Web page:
The First Week: Classics – Chicago and Vanishing Point

Welp, first week of second semester went swimmingly considering I did essentially no work. I should probably be using the few spares days before I start bleeding schoolwork from my tear ducts to put some reviews together but I’ve been too busy digging into some older music that I had been missing.

The first two albums are old in the classic sense, hailing from 1969 and 1971 respectively. The first is the debut self-titled album from Chicago and the second is the soundtrack for the very excellent movie, “Vanishing Point”.

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Chicago, known as the Chicago Transit Authority when this album was released, are a staple of mainstream classic rock radio, with a slew of top-ranking hits across their career. They started to garner fame in the 70’s but I don’t really dig what they were doing then, their debut on the other hand is fucking stellar. It’s an album that has passed me by for a while but holy shit was I missing out.

Not only do they have an absolutely rockin’ brass section on every track, they also manage to cram in a bountiful amount of guitar, bass and drum wizardry as well. Perfectly layered and mixed, there is an unshakable funk ingrained throughout the entire damn album. From extended instrumental solo’s to infectious riffs from both the guitar and horns, you never even get the chance to think about being bored.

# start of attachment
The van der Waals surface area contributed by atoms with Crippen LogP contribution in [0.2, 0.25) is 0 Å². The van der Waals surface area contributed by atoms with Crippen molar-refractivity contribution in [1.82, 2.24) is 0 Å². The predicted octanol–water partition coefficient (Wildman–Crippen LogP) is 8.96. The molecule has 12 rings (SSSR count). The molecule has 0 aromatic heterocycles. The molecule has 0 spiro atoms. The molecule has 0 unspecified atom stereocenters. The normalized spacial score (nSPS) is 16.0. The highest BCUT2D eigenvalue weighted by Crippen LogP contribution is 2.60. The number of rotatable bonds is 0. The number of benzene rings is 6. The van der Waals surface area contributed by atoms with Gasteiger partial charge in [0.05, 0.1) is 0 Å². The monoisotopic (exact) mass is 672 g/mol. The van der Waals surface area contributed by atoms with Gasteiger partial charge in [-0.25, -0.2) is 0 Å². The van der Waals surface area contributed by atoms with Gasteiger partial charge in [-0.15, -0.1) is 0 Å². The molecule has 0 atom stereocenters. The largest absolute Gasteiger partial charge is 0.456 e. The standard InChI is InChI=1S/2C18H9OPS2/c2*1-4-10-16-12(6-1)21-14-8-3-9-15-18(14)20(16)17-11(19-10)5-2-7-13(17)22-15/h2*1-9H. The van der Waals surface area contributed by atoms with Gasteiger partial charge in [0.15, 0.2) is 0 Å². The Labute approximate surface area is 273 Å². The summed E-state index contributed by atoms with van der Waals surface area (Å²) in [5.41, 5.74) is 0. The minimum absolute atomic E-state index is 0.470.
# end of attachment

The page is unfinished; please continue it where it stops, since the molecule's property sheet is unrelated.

This first album also showed a much more prominent experimental side, with “Free Form Guitar” sounding like something you would expect to hear off a modern noise rock record. There are tons of surprises like this, shit that just catches you off guard with how hard it jams. Some seriously good shit to be found here.

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Next up is the soundtrack to the 1971 classic, “Vanishing Point”. A quintessential car-chase movie it also provides a reflection on personal freedom and delves into many deeper concepts than just big motors and burning rubber. For me, a big draw of this movie has always been the music, with the movie providing a stark contrast between moments of silence and righteous tunes.

The soundtrack is 14 tracks from a startling variety of artists, from bluegrass, gospel, funk, soul and hard rock artists of the time. It’s a very eclectic but extremely enjoyable collection that serves as an introduction to many different genres and bands of the 60’s and earlier. Only track that blows it is “Love Theme”, which can be forgiven considering tracks like “Welcome to Nevada” and “The Girl Done Get it Together”.

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